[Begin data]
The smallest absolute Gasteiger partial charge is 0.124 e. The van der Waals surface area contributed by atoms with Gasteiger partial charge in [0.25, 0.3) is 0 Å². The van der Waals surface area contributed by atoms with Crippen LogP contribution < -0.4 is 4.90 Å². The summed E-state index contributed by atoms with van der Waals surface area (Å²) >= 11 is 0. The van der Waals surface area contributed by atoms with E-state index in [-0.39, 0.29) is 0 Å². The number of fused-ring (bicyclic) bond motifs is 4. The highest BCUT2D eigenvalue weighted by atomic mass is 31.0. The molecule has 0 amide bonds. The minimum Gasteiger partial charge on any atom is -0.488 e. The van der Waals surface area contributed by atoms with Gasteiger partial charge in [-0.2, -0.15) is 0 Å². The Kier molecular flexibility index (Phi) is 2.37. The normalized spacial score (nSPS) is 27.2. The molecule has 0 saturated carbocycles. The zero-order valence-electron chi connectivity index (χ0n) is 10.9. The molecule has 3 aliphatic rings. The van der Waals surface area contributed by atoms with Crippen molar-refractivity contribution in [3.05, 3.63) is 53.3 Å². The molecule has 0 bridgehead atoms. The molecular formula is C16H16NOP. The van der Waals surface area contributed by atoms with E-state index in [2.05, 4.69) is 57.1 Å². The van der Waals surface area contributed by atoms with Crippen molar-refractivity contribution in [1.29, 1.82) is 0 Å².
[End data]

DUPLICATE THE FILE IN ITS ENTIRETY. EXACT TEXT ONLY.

The smallest absolute Gasteiger partial charge is 0.124 e. The van der Waals surface area contributed by atoms with Gasteiger partial charge in [0.25, 0.3) is 0 Å². The van der Waals surface area contributed by atoms with Crippen LogP contribution < -0.4 is 4.90 Å². The summed E-state index contributed by atoms with van der Waals surface area (Å²) >= 11 is 0. The van der Waals surface area contributed by atoms with E-state index in [-0.39, 0.29) is 0 Å². The number of fused-ring (bicyclic) bond motifs is 4. The highest BCUT2D eigenvalue weighted by atomic mass is 31.0. The molecule has 0 amide bonds. The minimum Gasteiger partial charge on any atom is -0.488 e. The van der Waals surface area contributed by atoms with Gasteiger partial charge in [-0.2, -0.15) is 0 Å². The Kier molecular flexibility index (Phi) is 2.37. The normalized spacial score (nSPS) is 27.2. The molecule has 0 saturated carbocycles. The zero-order valence-electron chi connectivity index (χ0n) is 10.9. The molecule has 3 aliphatic rings. The van der Waals surface area contributed by atoms with Crippen molar-refractivity contribution in [3.05, 3.63) is 53.3 Å². The molecule has 0 bridgehead atoms. The molecular formula is C16H16NOP. The van der Waals surface area contributed by atoms with E-state index in [2.05, 4.69) is 57.1 Å². The van der Waals surface area contributed by atoms with Crippen molar-refractivity contribution in [1.29, 1.82) is 0 Å².